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As I get diverted into looking at the ingredients of factory food, I question how I have survived childhood. For instance, I have recently learned that the sweet, white creme filling of my childhood favorite Oreo cookies is a paste made of sugar and titanium dioxide! This will be my last post on this subject. I think it adds too much stress and anxiety in a world, in which the dominant emotion is fear. For the next month, or so, I intend to examine stress, fear and anxiety and illustrate some yogic methods for dealing with them.

Is plastic making us fat?

Being fat has long been seen as a personal problem, fixed only by struggling against the proliferation of fast food restaurants, unlucky genes, and a sedentary life. Could something in the environment also be making people fat in epidemic numbers?

Animal studies in recent years raise the possibility that prenatal exposure to minuscule amounts of common chemicals - found in everything from baby bottles to toys - could predispose a body to a life of weight gain. The chemicals, known as endocrine disrupters, mimic natural hormones that help regulate, for example, how many fat cells a body makes and how much fat to store in them.

These findings have led some scientists to put forth a provocative argument: They say diet and too little exercise clearly are key reasons for the worldwide rise in obesity in the past 20 years, but they may not be the only ones. Food intake and exercise just haven't changed that much in that period, they argue. And while genetics obviously play a role - just think of someone you know who can eat three Big Macs a day and never gain an ounce - these researchers say it would be impossible to see such widespread genetic change in just two decades, giving them more reason to suspect the environment.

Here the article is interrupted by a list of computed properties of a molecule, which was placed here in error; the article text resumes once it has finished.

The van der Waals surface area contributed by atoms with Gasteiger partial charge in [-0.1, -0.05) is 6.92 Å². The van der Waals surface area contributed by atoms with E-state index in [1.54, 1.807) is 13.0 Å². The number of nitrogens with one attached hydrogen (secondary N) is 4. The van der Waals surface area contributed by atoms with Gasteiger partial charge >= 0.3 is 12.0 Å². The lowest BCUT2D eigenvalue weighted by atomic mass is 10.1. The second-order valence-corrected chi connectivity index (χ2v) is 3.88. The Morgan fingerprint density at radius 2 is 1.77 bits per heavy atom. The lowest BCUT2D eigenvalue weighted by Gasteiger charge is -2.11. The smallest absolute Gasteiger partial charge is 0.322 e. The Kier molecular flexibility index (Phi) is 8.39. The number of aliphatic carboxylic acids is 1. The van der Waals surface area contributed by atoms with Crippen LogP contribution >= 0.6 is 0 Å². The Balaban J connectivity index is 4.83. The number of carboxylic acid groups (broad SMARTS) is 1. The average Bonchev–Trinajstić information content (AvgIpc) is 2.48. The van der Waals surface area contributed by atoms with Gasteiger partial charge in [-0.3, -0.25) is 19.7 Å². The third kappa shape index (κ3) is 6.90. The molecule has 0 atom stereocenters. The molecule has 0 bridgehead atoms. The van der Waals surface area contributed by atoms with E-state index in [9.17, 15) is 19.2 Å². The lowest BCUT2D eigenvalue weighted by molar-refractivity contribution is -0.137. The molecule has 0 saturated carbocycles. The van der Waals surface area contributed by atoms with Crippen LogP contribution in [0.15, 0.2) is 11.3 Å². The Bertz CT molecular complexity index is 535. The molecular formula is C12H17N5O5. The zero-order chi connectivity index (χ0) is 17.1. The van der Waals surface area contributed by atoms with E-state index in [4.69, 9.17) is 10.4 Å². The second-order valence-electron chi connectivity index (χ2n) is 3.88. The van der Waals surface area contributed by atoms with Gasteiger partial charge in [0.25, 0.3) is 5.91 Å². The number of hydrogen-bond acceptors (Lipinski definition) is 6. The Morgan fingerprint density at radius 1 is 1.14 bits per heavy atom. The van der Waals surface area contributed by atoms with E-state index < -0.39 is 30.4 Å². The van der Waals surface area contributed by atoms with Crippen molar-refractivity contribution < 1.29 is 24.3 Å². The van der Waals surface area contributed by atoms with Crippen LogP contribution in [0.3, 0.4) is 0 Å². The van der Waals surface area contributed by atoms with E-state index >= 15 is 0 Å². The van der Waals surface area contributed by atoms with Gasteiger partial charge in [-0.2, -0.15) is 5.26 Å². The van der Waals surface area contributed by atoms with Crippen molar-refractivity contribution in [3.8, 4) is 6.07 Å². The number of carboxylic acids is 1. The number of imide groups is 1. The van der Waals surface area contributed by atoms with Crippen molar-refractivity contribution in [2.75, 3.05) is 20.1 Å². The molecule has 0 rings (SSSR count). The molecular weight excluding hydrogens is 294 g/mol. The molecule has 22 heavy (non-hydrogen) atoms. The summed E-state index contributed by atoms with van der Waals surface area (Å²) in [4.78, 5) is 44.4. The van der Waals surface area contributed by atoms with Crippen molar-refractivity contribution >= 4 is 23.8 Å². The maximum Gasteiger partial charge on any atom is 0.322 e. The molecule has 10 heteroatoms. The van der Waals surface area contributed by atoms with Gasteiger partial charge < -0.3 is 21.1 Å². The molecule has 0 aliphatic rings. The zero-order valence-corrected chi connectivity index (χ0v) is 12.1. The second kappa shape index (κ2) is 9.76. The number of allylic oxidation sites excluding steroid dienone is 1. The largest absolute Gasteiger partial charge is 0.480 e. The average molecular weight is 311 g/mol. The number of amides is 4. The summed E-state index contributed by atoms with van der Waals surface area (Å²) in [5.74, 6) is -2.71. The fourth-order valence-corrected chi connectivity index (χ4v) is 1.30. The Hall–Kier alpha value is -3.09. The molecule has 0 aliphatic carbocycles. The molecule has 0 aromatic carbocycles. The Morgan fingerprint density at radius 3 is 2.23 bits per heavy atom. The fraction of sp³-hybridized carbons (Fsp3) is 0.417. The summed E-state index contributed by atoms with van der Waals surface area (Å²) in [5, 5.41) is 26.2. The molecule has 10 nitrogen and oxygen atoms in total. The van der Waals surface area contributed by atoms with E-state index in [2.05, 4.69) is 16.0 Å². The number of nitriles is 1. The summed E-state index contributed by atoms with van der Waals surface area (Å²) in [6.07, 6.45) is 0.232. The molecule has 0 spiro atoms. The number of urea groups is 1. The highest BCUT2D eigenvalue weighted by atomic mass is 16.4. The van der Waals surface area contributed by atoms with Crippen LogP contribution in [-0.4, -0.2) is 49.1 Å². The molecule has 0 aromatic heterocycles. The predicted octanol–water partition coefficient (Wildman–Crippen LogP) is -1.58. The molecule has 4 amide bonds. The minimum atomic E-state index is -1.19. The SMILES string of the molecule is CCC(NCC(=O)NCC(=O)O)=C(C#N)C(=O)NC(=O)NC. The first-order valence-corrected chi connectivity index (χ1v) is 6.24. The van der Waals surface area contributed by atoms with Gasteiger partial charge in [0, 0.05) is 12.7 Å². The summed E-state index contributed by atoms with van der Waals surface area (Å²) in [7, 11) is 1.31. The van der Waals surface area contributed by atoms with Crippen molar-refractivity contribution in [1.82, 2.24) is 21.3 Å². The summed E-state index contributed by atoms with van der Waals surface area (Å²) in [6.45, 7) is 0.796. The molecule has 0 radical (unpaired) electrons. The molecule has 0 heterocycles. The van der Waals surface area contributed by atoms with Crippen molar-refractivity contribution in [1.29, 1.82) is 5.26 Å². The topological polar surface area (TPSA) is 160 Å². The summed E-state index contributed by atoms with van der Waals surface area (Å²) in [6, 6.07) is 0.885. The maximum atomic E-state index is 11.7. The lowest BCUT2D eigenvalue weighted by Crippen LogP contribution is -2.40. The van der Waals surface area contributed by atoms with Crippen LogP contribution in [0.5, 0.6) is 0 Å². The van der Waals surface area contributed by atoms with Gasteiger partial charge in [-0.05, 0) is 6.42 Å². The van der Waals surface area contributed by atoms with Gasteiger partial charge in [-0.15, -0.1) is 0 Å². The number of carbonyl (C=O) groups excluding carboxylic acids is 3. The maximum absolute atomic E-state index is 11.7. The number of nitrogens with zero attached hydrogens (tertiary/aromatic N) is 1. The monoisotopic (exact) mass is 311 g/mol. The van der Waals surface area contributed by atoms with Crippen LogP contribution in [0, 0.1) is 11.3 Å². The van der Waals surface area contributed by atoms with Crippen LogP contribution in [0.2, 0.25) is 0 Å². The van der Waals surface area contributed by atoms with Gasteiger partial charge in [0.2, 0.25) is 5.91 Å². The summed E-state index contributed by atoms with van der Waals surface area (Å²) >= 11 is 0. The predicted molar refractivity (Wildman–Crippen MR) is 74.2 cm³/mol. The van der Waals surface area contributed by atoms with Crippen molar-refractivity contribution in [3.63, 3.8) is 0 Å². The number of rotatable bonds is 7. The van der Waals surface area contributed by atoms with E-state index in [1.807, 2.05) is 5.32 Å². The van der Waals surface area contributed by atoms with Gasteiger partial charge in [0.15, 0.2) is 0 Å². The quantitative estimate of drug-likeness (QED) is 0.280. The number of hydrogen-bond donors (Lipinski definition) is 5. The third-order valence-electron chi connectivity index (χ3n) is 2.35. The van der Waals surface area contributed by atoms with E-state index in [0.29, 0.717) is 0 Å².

"This is a really new area . . . but from multiple labs on multiple levels we are getting preliminary data that all say the same thing: Chemicals can play a role," said Jerry Heindel, a program administrator for the National Institute of Environmental Health Sciences. "We know that nutrition and exercise are very, very important, but underlying that could be environmental exposures during development that alter your physiology, including how you respond to food and exercise."

Thousands of chemicals have come on the market in the past 30 years, and some of them are showing up in people's bodies in low levels. Scientists studying obesity are focusing on endocrine disrupters - which have already been linked to reproductive problems in animals and humans - because they have become so common in the environment and are known to affect fat cells.

A recent US Centers for Disease Control and Prevention study found that about 93 percent of the US population had bisphenol A, a chemical that can be found in canned goods and in hard, clear plastic items such as baby bottles and hiking containers, in their body. A study at the University of Missouri-Columbia showed that mice fed bisphenol A during early development - at lower amounts than what would have resulted in the levels found in most people in the CDC study - become markedly more obese as adults than those that weren't fed the chemical.

Bisphenol A is only one of the chemicals scientists are studying. Tributyltin, an endocrine disrupter that is used as an antifungal agent in agriculture and in marine paints to keep ship hulls free of barnacles, is also being studied. Female mollusks exposed to the chemical were seen to grow male sex organs. Lab mice exposed to tiny levels of tributyltin during prenatal development became fatter adults than those not given the chemical.

Scientists are focusing on early development because it is a critical time for determining a baby's long-term health and weight. For example, studies show that babies born underweight are likely to be fatter later in life, possibly because undernourished fetuses learn to use fat cells more efficiently - and it gets embedded in their physiology. Researchers suspect the same thing may be taking place with chemical exposures.

Growing up with more fat cells isn't necessarily a problem if you are running around a lot, but in a world where exercise is down and poor diets abound, it could exacerbate a weight problem.

There is evidence these chemicals have a multitude of deleterious effects in animals. . . We should be worried!

Any questions??